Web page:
U.K. banks, building societies and securities firms may be allowed to use government-backed bonds to comply with new liquidity rules, potentially lessening the cost.
Under new provisions to bolster financial firms’ liquidity, the Financial Services Authority said in December that banks and securities firms would need to cut reliance on wholesale markets and instead hold more government securities, at a potential cost of 5 billion pounds ($7 billion). That may include bonds that now have government guarantees, an FSA official said today.
“It’s something we’re still considering,” said Paul Sharma, the FSA’s director of wholesale and prudential policy, at a conference in London today. “We don’t have an answer yet.”
Banks have borrowed the equivalent of more than $150 billion using government guarantees since October, a figure that may rise as much as $500 billion this year, according to mtn-I, a research firm that tracks the market. Prime Minister Gordon Brown said on Jan. 19 that the government will back hundreds of billions of pounds of securities hurt by market turmoil, adding to a 250 billion-pound credit guarantee announced in October.
Broadening the range of assets lenders and investment banks must hold may reduce the cost of the rules.
“I would have a requirement to hold more but with a generous range of assets rather than a smaller amount with a narrow range,” said David Rule, the chief executive officer of the International Securities Lending Association, who also spoke at the conference today.
The U.K. government plans to issue a record 146.4 billion pounds of bonds this year to finance bank bailouts and economic- stimulus measures, according to a study by Morgan Stanley released this week. In turn, banks’ demand for so-called gilts could help keep servicing costs low, the report said.
The FSA’s review of liquidity plans comes as global authorities are struggling to fix regulation in the midst of the worst financial crisis since the 1930s.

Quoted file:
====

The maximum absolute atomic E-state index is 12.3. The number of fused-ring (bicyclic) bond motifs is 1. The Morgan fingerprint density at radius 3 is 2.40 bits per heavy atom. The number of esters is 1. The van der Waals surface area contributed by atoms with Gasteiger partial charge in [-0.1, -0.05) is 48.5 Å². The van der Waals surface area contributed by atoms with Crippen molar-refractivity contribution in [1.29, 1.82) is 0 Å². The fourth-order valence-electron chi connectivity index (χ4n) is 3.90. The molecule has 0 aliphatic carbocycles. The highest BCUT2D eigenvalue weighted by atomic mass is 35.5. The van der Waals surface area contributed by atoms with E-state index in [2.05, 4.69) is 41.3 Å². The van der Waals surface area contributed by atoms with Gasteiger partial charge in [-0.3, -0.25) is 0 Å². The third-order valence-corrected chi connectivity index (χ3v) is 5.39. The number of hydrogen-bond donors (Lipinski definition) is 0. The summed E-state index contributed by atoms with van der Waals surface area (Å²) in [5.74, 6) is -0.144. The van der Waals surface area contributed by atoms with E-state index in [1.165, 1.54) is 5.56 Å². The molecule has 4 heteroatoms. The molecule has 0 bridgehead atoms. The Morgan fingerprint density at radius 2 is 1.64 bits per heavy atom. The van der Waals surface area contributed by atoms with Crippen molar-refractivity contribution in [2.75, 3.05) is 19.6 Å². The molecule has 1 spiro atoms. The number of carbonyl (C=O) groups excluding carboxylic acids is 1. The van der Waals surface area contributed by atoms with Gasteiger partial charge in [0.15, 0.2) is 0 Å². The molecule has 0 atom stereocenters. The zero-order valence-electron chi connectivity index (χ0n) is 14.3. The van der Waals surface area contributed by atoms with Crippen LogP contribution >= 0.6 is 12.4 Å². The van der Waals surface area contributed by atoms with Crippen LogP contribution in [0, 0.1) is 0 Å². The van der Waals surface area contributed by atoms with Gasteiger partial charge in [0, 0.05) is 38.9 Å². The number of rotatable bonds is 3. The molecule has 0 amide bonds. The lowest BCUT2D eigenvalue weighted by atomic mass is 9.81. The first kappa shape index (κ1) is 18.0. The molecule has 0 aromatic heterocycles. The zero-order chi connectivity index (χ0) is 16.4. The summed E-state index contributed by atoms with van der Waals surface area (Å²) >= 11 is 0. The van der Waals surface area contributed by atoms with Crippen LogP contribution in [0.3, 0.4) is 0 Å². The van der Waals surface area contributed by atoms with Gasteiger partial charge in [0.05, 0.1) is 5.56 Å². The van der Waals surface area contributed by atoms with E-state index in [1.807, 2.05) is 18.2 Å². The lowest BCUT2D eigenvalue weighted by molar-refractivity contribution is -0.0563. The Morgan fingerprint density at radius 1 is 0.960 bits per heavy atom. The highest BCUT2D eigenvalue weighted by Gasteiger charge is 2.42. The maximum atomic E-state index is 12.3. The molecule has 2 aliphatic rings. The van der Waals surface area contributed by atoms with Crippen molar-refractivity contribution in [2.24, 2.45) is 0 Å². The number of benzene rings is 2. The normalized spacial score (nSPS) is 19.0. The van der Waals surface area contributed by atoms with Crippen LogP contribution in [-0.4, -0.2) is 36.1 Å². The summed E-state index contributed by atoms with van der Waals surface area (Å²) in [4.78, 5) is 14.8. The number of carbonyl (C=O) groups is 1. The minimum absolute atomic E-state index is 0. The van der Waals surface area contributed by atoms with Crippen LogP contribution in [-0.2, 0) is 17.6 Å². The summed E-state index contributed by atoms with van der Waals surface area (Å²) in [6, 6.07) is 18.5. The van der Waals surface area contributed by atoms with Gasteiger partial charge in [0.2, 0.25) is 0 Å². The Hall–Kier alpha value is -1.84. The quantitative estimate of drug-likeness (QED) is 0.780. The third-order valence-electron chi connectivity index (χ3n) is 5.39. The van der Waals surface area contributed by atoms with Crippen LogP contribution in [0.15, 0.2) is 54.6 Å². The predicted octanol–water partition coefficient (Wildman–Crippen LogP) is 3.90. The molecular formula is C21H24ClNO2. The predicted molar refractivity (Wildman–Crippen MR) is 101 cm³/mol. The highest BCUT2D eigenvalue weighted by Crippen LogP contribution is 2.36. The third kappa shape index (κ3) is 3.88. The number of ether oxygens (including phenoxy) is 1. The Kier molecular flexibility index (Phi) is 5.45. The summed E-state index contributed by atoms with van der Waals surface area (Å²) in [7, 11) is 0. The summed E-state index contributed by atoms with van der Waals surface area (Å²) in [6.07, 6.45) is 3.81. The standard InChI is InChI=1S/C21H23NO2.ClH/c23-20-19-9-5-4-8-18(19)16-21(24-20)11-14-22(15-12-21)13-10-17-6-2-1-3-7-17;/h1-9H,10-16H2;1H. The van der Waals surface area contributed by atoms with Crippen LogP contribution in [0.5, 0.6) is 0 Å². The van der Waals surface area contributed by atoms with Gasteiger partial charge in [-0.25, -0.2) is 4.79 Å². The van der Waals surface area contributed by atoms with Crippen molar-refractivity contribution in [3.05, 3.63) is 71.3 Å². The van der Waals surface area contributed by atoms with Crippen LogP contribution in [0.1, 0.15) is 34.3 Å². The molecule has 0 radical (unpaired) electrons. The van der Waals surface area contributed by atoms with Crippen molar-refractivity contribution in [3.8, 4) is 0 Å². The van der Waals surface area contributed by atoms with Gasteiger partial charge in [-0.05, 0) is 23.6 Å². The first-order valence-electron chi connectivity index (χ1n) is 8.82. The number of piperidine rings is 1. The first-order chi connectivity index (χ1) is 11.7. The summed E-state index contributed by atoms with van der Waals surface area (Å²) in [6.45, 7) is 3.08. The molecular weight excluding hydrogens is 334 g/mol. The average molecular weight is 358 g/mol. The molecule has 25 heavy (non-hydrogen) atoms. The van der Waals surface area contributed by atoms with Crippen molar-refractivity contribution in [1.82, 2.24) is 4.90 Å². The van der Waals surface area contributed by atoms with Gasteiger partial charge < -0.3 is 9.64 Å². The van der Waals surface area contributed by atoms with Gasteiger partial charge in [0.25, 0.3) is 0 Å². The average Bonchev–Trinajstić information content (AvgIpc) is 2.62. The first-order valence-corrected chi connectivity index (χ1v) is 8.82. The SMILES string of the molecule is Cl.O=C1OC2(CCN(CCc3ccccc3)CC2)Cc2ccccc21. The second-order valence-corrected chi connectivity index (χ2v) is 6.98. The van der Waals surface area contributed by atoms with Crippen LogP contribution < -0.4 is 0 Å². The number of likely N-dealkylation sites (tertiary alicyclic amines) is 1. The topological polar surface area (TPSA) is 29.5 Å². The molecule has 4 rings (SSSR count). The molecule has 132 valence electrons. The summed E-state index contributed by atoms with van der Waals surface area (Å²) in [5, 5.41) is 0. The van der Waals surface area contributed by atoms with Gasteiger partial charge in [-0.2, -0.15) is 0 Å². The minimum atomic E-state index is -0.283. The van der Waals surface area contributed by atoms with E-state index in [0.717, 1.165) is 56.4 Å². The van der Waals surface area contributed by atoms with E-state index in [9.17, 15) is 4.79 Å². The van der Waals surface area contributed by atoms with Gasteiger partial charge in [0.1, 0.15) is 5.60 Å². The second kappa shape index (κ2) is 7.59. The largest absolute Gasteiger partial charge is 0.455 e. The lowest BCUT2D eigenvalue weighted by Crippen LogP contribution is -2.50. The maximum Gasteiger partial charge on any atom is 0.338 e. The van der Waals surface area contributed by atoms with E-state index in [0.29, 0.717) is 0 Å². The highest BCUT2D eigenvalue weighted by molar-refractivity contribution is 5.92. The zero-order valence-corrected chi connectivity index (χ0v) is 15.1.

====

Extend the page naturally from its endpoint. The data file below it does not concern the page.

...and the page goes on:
While the FSA will hold off making financial companies comply with its measures until “normality is returned” to the economy, companies must get liquidity-monitoring systems in place as soon as possible.
New rules about systems and controls, such as ensuring that liquidity flow across an international banking group is monitored, may come into force as early as the third quarter of this year, Sharma said today.
The proposed rules also demand that U.K. units of foreign banks have enough liquidity. The British government is bailing out savers in the British units of failed Icelandic banks.
“This is a sea-change,” Simon Hills, executive director at the British Bankers’ Association, said today. “We need to give assurances that we can manage liquidity across borders. Supervisors in a host country need to talk to home regulators, and colleges are the key route here.”
So-called colleges of supervisors operate on an ad-hoc level in Europe. Regulators from countries in which a bank operates are meant to talk with the supervisors from the bank’s home country.
Brown wants colleges of supervisors to work on a global level, and proposals are meant to be thrashed out before the next meeting of the G-20 group of nations in April.
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